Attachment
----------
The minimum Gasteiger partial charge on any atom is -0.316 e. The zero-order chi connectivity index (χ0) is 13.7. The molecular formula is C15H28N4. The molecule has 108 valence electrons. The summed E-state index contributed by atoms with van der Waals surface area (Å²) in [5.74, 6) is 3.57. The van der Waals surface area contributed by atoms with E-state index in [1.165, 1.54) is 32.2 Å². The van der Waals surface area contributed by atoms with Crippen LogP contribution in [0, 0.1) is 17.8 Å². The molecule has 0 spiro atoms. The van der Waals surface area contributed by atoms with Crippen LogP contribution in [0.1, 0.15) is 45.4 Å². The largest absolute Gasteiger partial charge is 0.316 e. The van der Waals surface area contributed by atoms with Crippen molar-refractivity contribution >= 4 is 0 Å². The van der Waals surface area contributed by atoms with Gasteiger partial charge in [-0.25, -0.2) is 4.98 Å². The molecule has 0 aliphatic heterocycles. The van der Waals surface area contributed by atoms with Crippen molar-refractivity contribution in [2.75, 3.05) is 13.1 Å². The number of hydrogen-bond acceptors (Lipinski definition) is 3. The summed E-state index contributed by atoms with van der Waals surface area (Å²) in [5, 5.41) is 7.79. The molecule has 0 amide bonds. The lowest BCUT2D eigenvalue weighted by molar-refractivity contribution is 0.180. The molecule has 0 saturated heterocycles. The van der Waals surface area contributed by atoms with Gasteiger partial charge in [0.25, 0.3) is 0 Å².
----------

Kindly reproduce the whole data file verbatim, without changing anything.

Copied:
The minimum Gasteiger partial charge on any atom is -0.316 e. The zero-order chi connectivity index (χ0) is 13.7. The molecular formula is C15H28N4. The molecule has 108 valence electrons. The summed E-state index contributed by atoms with van der Waals surface area (Å²) in [5.74, 6) is 3.57. The van der Waals surface area contributed by atoms with E-state index in [1.165, 1.54) is 32.2 Å². The van der Waals surface area contributed by atoms with Crippen LogP contribution in [0, 0.1) is 17.8 Å². The molecule has 0 spiro atoms. The van der Waals surface area contributed by atoms with Crippen LogP contribution in [0.1, 0.15) is 45.4 Å². The largest absolute Gasteiger partial charge is 0.316 e. The van der Waals surface area contributed by atoms with Crippen molar-refractivity contribution >= 4 is 0 Å². The van der Waals surface area contributed by atoms with Gasteiger partial charge in [-0.25, -0.2) is 4.98 Å². The molecule has 0 aliphatic heterocycles. The van der Waals surface area contributed by atoms with Crippen molar-refractivity contribution in [2.75, 3.05) is 13.1 Å². The number of hydrogen-bond acceptors (Lipinski definition) is 3. The summed E-state index contributed by atoms with van der Waals surface area (Å²) in [5, 5.41) is 7.79. The molecule has 0 amide bonds. The lowest BCUT2D eigenvalue weighted by molar-refractivity contribution is 0.180. The molecule has 0 saturated heterocycles. The van der Waals surface area contributed by atoms with Gasteiger partial charge in [0.25, 0.3) is 0 Å².